Leveraged buyout

leveraged buyoutsLBOleveraged financeleveraged buy-outleverage buyoutbuyoutsyndicated leveraged financebuyout erabootstrap-financebought out
A leveraged buyout (LBO) is a financial transaction in which a company is purchased with a combination of equity and debt, such that the company's cash flow is the collateral used to secure and repay the borrowed money.wikipedia
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Management buyout

management buy-outmanagement buy outMBO
Such seller notes are often employed in management buyouts or in situations with very restrictive bank financing environments.
Management and leveraged buyouts became phenomena of the 1980s.

Private equity

private-equityequityPrivate equity investor
In addition to the amount of debt that can be used to fund leveraged buyouts, it is also important to understand the types of companies that private equity firms look for when considering leveraged buyouts.
Common investment strategies in private equity include leveraged buyouts, venture capital, growth capital, distressed investments and mezzanine capital.

Financial sponsor

financial buyerfinancial sponsor coverageprivate-equity firm
The term LBO is usually employed when a financial sponsor acquires a company.
A financial sponsor is a private equity investment firm, particularly a private equity firm that engages in leveraged buyout transactions.

Victor Posner

Similar to the approach employed in the McLean transaction, the use of publicly traded holding companies as investment vehicles to acquire portfolios of investments in corporate assets was a relatively new trend in the 1960s, popularized by the likes of Warren Buffett (Berkshire Hathaway) and Victor Posner (DWG Corporation), and later adopted by Nelson Peltz (Triarc), Saul Steinberg (Reliance Insurance) and Gerry Schwartz (Onex Corporation). Among the most notable investors to be labeled corporate raiders in the 1980s included Carl Icahn, Victor Posner, Nelson Peltz, Robert M. Bass, T. Boone Pickens, Harold Clark Simmons, Kirk Kerkorian, Sir James Goldsmith, Saul Steinberg and Asher Edelman.
He was a pioneer of the leveraged buyout.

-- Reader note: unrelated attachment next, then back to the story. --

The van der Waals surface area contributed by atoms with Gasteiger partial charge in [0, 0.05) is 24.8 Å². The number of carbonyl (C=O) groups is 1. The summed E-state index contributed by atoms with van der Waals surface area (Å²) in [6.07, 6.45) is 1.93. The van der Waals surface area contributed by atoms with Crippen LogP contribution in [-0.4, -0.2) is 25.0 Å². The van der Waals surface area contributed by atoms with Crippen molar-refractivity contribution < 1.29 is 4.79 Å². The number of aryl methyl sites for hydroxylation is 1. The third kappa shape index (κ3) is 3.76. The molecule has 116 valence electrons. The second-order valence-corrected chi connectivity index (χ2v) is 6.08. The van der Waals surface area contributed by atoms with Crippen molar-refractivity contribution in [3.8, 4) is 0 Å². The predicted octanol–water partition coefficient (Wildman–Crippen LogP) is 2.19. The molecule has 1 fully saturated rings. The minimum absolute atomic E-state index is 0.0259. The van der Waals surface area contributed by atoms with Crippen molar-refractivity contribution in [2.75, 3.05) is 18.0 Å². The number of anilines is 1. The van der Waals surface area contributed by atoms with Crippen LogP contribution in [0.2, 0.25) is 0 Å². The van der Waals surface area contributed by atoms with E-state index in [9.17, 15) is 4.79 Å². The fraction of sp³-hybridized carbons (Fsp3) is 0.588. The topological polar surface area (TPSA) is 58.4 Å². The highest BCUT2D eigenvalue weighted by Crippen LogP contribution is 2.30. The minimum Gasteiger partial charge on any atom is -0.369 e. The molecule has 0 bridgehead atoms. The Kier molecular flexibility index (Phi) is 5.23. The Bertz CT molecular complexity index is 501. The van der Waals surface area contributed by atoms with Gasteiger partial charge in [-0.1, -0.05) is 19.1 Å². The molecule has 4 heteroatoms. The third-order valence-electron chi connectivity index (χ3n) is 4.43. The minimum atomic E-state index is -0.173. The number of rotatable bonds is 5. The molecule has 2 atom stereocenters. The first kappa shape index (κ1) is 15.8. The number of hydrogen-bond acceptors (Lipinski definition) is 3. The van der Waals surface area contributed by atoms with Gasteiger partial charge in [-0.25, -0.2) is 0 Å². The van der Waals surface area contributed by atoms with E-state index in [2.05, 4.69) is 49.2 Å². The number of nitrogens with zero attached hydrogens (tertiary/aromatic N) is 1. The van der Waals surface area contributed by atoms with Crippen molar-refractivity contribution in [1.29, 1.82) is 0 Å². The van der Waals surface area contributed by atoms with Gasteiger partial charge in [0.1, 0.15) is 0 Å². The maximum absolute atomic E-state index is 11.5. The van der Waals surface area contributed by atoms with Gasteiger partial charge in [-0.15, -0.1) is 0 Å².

Jerome Kohlberg Jr.

Jerome Kohlberg
The leveraged buyout boom of the 1980s was conceived in the 1960s by a number of corporate financiers, most notably Jerome Kohlberg, Jr. and later his protégé Henry Kravis.
Jerome Kohlberg Jr. (July 10, 1925 – July 30, 2015) was an American businessman and early pioneer in the private equity and leveraged buyout industries founding private equity firm Kohlberg Kravis Roberts & Co. and later Kohlberg & Company.

Kohlberg Kravis Roberts

KKRKohlberg Kravis Roberts & Co.KKR & Co.
By 1976, tensions had built up between Bear Stearns and Kohlberg, Kravis and Roberts leading to their departure and the formation of Kohlberg Kravis Roberts in that year. In 1989, KKR closed in on a $31.1 billion takeover of RJR Nabisco.
Their acquisition of Orkin Exterminating Company in 1964 is among the first significant leveraged buyout transactions.

Harold Simmons

Harold
Among the most notable investors to be labeled corporate raiders in the 1980s included Carl Icahn, Victor Posner, Nelson Peltz, Robert M. Bass, T. Boone Pickens, Harold Clark Simmons, Kirk Kerkorian, Sir James Goldsmith, Saul Steinberg and Asher Edelman.
Harold Clark Simmons (May 13, 1931 – December 29, 2013) was an American businessman, investor, and philanthropist whose banking expertise helped him develop the acquisition concept known as the leveraged buyout (LBO) to acquire various corporations.

William E. Simon

William SimonBill SimonWilliam E. Simon Foundation
In January 1982, former U.S. Secretary of the Treasury William E. Simon and a group of investors acquired Gibson Greetings, a producer of greeting cards, for $80 million, of which only $1 million was rumored to have been contributed by the investors.
Simon was a pioneer of the leveraged buyout (LBO) in the 1980s.

Trans World Airlines

TWATranscontinental & Western AirTranscontinental and Western Air
Carl Icahn developed a reputation as a ruthless corporate raider after his hostile takeover of TWA in 1985.
Carl Icahn acquired control of TWA and took the company private in a leveraged buyout in 1988.

Barbarians at the Gate: The Fall of RJR Nabisco

Barbarians at the GateBarbarians at the Gate.the best-selling book of that name
The event was chronicled in the book (and later the movie), Barbarians at the Gate: The Fall of RJR Nabisco.
Barbarians at the Gate: The Fall of RJR Nabisco is a book about the leveraged buyout (LBO) of RJR Nabisco, written by investigative journalists Bryan Burrough and John Helyar.

Forstmann Little & Company

Forstmann LittleForstmann Little & Co.
A fierce series of negotiations and horse-trading ensued which pitted KKR against Shearson Lehman Hutton and later Forstmann Little & Co. Many of the major banking players of the day, including Morgan Stanley, Goldman Sachs, Salomon Brothers, and Merrill Lynch were actively involved in advising and financing the parties.
Forstmann, Little & Company was a private equity firm, specializing in leveraged buyouts (LBOs).

Buyout

bought outbuy-outbuy out
LBOs can have many different forms such as management buyout (MBO), management buy-in (MBI), secondary buyout and tertiary buyout, among others, and can occur in growth situations, restructuring situations, and insolvencies.
Leveraged buyout

Orkin

Orkin Exterminating CompanyI’m Otto, the Orkin Man
Their acquisition of Orkin Exterminating Company in 1964 is among the first significant leveraged buyout transactions.
Rollins' purchase of Orkin became known as the first leveraged buyout to be made in the United States.

Mezzanine capital

mezzanine debtmezzaninemezzanine financing
Junior debt (usually mezzanine capital): this debt usually has no securities and thus bears higher interest margins